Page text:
* By Doris Mugambi – Program Associate, Innovation in Leadership
“In politics men will always attack you below the belt, this is a game they have mastered well.” These were the words of Hon. Millie Odhiambo, Member of Parliament Mbita Constituency and a seasoned female politician at our recently concluded community leaders workshop. The reality is that any woman trying to enter the political space or attempting to climb up the political ladder will have to overcome the obstacles that are set before them. The challenges range from being attacked for simply being a woman, being the victim of unfounded rumors and worse still being portrayed as incompetent while your achievements are more often than not attributed to, and mistakenly so, your male counterparts who may have played an insignificant role in facilitating the success of your achievements. This reality can be disheartening and discouraging.
In the session, Hon. Millie also narrated candid and horrifying experiences that women in politics face highlighting the far-reaching and negative impact that the ‘masculinization’ of the political sphere plays in prohibiting women from active and meaningful participation in the political space. Key among these challenges is Gender based violence. True, the fact is that politics is dirty game, but the fact is that female politicians are more likely to be victims of electoral violence and slander than their male counter parts. The worrying thing is the blame shifts from the offenders who are mostly men to the women who are the victims.
This trend has resulted in creating a culture that in effect rewards perpetrators with freedom and leaves the women as victims of these despicable acts. Statistics show that there is a very high number of women willing and very interested in running for political positions. But these numbers fall drastically as we approach the electoral period because of violence against women that stretches from intimidation and character assassination to physical and sexual assaults. What’s more is that yes these acts are recognized as criminal in nature and are punishable by law, but that this same law is often bent in favor of the perpetrators of violence. This has left women exposed to ridicule by general public and worse still the loss of elections and denial of the opportunity to lead. The violent nature of politics therefore can discourage the participation by women in the sphere resulting in the underrepresentation of women in political realm.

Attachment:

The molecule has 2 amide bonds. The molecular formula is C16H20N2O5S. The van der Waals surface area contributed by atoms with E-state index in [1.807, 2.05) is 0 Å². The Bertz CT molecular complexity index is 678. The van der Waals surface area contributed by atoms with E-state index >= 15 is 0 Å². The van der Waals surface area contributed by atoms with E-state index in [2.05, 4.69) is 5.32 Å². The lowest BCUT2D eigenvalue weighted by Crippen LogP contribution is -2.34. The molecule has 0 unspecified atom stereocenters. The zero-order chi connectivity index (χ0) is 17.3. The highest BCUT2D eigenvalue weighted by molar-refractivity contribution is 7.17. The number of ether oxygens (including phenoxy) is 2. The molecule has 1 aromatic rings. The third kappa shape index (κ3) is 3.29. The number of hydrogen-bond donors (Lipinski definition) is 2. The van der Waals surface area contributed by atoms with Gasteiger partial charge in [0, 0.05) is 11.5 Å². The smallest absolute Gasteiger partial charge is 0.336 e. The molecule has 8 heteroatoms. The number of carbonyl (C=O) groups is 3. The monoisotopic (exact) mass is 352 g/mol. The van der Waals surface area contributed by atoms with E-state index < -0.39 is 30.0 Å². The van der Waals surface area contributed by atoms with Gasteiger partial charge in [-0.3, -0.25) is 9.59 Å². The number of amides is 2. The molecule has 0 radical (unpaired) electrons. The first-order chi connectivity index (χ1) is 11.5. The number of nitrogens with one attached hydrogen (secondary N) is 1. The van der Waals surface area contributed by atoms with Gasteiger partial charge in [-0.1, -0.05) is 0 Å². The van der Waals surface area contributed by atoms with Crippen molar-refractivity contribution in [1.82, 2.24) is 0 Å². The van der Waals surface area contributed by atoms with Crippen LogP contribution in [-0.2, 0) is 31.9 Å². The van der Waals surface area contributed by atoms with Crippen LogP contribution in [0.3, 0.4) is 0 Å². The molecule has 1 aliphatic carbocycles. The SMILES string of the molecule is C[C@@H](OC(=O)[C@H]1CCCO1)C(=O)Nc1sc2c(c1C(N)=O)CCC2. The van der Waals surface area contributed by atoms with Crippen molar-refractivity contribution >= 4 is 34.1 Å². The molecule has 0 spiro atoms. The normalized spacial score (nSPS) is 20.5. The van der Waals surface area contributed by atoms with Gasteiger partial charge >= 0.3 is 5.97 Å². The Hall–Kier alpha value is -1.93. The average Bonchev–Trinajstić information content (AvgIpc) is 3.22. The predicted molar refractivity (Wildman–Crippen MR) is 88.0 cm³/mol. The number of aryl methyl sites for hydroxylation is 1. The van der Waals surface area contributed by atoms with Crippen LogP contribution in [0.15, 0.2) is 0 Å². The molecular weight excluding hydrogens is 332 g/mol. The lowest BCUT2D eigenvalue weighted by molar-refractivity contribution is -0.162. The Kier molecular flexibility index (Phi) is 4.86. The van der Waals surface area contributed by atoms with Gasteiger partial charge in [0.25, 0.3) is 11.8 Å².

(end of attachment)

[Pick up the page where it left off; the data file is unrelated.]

Violence against women is not the preserve of developing countries alone, it is in fact a trend that is replicated in many countries across the world and is recognized as one of the leading causes of underrepresentation of women in leadership.
But for how long will this cycle continue? What should women do, sit and watch men rule and continue undermining the rights of women? These are questions many young women asked during the workshop.
“Every woman willing to make a change and be part of the struggle to change the status quo should be firm in their political pursuits. You must develop a thick skin.” The strategy the young women were encouraged to use is to focus on the bigger picture. Yes the men have mastered the art of shifting blame and bending the law in their favor, but by the same token women need to be prepared to counter these attacks by working to maintain an unwaveringly extra-positive self-image of themselves, women should ensure that they build a credible track record, work towards a change of attitude by their constituents and most importantly gather the protection of their communities and support to end violence against women.
Hon. Millie as well as other female politicians like her have managed to stand out and have refused to bow down and bow out of the game and she encouraged the young women to enter the political sphere.